Robin Hanson wrote:
>> I guess it comes down to how serious these are as entry threats.
>> If they don't have much of a chance of beating Intel or Microsoft,
>> then it's a shame to impose great inefficiency on current customers
>> merely to increase a small chance of a competitor beating them.
But they don't have to beat Microsoft to make a difference; carving out a reasonable market niche is enough. If Wintel doesn't have a monopoly and they have active competition they have to conduct their business differently. Doesn't that change the analysis of the situation?
On a related note, here is my reading of Friday's decision: The Judge decided that it's a matter of fact that Microsoft is a heinous monopolist. It's not illegal to be a monopolist, but it is illegal to be a heinous monopolist. Apparently the legal precedents says that Microsoft has to prove gross negligence or something equally extreme to overturn the findings of fact. It's not clear what the Judge will decide to do to them, but he seems to have decided that they're guilty. Even on appeal, that part is going to be hard to overturn given the "facts" as they stand now.
It's sort of like refereeing in volleyball. (And presumably most other sports, though I understand the formalities in volleyball.) When a play is done, the ref decides what happened. He can consult the 2nd referee and the line judge, but when he's done, he gets to say who touched the ball and the net, where they left the ground and in what order everything took place. He then decides what rules apply, and makes his call. If anyone disagrees, they can argue about what the rules say, and they can even appeal on interpretations of the rules. But if they disagree about what happened, they can only ask the referee to change his mind about what happened. His reconstruction of the events is the only one that counts.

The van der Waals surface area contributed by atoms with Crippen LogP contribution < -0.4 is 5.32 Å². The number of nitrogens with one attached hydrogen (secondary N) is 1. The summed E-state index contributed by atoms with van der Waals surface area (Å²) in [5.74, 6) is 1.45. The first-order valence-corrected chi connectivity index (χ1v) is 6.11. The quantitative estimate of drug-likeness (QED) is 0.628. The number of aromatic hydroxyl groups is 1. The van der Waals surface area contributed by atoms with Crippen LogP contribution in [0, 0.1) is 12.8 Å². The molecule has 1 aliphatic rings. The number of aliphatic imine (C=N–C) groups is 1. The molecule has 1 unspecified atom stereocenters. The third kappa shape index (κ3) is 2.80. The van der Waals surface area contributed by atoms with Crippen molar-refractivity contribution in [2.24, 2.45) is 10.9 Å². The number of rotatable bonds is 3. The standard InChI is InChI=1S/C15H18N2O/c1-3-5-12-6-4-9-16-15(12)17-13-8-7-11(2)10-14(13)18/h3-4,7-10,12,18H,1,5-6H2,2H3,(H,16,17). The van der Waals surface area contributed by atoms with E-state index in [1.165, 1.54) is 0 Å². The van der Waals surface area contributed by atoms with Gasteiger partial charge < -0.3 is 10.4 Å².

As a ref, you learn to describe what you saw in the terms of the rule you expect to apply. Very seldom, you agree with someone that things happened in a different order than you first said, or that a player was playing a different position than you thought.
In the Microsoft case, the judge has given his interpretation of what
happened, and he's couched it in terms of the laws he expects to apply. It
seems pretty clear what laws apply in the situation he's described. He has
tremendous leeway in determining remedies. (The papers keep saying that's "a
euphemism for penalties", but I think they're wrong. He can't just order
fines or jail, he has to prescribe something that will apparently change the
practices he says have occurred.)
Chris Hibbert It is easy to turn an aquarium into fish soup, but
email@example.com not so easy to turn fish soup back into an aquarium.
-- Lech Walesa on reverting to a market economy.